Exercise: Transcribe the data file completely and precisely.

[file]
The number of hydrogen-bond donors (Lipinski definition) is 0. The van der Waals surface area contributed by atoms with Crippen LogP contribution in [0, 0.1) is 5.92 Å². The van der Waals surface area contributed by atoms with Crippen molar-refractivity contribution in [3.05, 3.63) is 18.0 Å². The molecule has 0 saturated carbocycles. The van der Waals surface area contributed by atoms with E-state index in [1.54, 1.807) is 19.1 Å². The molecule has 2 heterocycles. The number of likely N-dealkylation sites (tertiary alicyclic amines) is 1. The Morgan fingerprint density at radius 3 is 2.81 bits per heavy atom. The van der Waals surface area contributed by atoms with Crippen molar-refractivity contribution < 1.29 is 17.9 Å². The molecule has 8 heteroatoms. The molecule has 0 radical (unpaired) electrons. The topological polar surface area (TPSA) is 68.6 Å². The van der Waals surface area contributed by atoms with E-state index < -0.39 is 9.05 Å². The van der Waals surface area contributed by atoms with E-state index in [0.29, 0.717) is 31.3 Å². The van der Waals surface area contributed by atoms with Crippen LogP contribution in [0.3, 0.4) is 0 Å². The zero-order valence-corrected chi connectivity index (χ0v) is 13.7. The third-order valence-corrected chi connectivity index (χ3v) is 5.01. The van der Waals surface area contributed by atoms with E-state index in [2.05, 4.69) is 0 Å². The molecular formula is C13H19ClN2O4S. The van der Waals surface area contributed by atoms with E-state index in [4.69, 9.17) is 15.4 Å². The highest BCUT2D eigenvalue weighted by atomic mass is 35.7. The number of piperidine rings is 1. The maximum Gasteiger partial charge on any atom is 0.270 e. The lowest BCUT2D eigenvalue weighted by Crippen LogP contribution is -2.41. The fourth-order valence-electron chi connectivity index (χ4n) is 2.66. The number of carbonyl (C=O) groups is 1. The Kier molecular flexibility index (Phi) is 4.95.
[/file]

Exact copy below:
The number of hydrogen-bond donors (Lipinski definition) is 0. The van der Waals surface area contributed by atoms with Crippen LogP contribution in [0, 0.1) is 5.92 Å². The van der Waals surface area contributed by atoms with Crippen molar-refractivity contribution in [3.05, 3.63) is 18.0 Å². The molecule has 0 saturated carbocycles. The van der Waals surface area contributed by atoms with E-state index in [1.54, 1.807) is 19.1 Å². The molecule has 2 heterocycles. The number of likely N-dealkylation sites (tertiary alicyclic amines) is 1. The Morgan fingerprint density at radius 3 is 2.81 bits per heavy atom. The van der Waals surface area contributed by atoms with Crippen molar-refractivity contribution < 1.29 is 17.9 Å². The molecule has 8 heteroatoms. The molecule has 0 radical (unpaired) electrons. The topological polar surface area (TPSA) is 68.6 Å². The van der Waals surface area contributed by atoms with E-state index < -0.39 is 9.05 Å². The van der Waals surface area contributed by atoms with E-state index in [0.29, 0.717) is 31.3 Å². The van der Waals surface area contributed by atoms with Crippen LogP contribution in [0.3, 0.4) is 0 Å². The zero-order valence-corrected chi connectivity index (χ0v) is 13.7. The third-order valence-corrected chi connectivity index (χ3v) is 5.01. The van der Waals surface area contributed by atoms with E-state index in [2.05, 4.69) is 0 Å². The molecular formula is C13H19ClN2O4S. The van der Waals surface area contributed by atoms with E-state index in [4.69, 9.17) is 15.4 Å². The highest BCUT2D eigenvalue weighted by atomic mass is 35.7. The number of piperidine rings is 1. The maximum Gasteiger partial charge on any atom is 0.270 e. The lowest BCUT2D eigenvalue weighted by Crippen LogP contribution is -2.41. The fourth-order valence-electron chi connectivity index (χ4n) is 2.66. The number of carbonyl (C=O) groups is 1. The Kier molecular flexibility index (Phi) is 4.95.